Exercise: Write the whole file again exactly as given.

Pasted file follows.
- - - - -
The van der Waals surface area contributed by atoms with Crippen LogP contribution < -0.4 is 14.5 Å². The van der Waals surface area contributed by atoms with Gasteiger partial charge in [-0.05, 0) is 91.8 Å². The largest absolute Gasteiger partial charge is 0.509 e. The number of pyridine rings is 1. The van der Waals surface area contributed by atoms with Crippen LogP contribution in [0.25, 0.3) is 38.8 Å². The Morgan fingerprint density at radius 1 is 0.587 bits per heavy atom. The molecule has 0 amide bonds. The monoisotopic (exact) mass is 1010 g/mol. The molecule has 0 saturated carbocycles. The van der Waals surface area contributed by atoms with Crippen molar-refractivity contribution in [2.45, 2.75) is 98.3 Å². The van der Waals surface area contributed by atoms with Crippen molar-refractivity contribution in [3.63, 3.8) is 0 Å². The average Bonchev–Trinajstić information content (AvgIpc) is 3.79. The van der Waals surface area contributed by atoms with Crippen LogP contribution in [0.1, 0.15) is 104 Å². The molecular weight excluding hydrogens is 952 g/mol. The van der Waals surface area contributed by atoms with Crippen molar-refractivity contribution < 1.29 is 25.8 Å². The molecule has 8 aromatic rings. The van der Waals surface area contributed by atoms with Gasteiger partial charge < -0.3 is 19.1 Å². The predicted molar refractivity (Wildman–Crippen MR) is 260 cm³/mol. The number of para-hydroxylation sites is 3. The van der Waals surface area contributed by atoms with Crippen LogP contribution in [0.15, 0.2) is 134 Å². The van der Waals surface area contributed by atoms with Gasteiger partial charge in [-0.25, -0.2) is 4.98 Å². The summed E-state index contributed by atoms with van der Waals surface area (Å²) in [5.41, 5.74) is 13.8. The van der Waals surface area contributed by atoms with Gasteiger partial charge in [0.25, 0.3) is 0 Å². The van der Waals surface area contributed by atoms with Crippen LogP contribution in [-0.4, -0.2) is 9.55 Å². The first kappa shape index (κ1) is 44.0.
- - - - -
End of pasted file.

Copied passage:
The van der Waals surface area contributed by atoms with Crippen LogP contribution < -0.4 is 14.5 Å². The van der Waals surface area contributed by atoms with Gasteiger partial charge in [-0.05, 0) is 91.8 Å². The largest absolute Gasteiger partial charge is 0.509 e. The number of pyridine rings is 1. The van der Waals surface area contributed by atoms with Crippen LogP contribution in [0.25, 0.3) is 38.8 Å². The Morgan fingerprint density at radius 1 is 0.587 bits per heavy atom. The molecule has 0 amide bonds. The monoisotopic (exact) mass is 1010 g/mol. The molecule has 0 saturated carbocycles. The van der Waals surface area contributed by atoms with Crippen molar-refractivity contribution in [2.45, 2.75) is 98.3 Å². The van der Waals surface area contributed by atoms with Crippen molar-refractivity contribution in [3.63, 3.8) is 0 Å². The average Bonchev–Trinajstić information content (AvgIpc) is 3.79. The van der Waals surface area contributed by atoms with Crippen LogP contribution in [0.1, 0.15) is 104 Å². The molecular weight excluding hydrogens is 952 g/mol. The van der Waals surface area contributed by atoms with Crippen molar-refractivity contribution < 1.29 is 25.8 Å². The molecule has 8 aromatic rings. The van der Waals surface area contributed by atoms with Gasteiger partial charge < -0.3 is 19.1 Å². The predicted molar refractivity (Wildman–Crippen MR) is 260 cm³/mol. The number of para-hydroxylation sites is 3. The van der Waals surface area contributed by atoms with Crippen LogP contribution in [0.15, 0.2) is 134 Å². The van der Waals surface area contributed by atoms with Gasteiger partial charge in [-0.25, -0.2) is 4.98 Å². The summed E-state index contributed by atoms with van der Waals surface area (Å²) in [5.41, 5.74) is 13.8. The van der Waals surface area contributed by atoms with Gasteiger partial charge in [0.25, 0.3) is 0 Å². The van der Waals surface area contributed by atoms with Crippen LogP contribution in [-0.4, -0.2) is 9.55 Å². The first kappa shape index (κ1) is 44.0.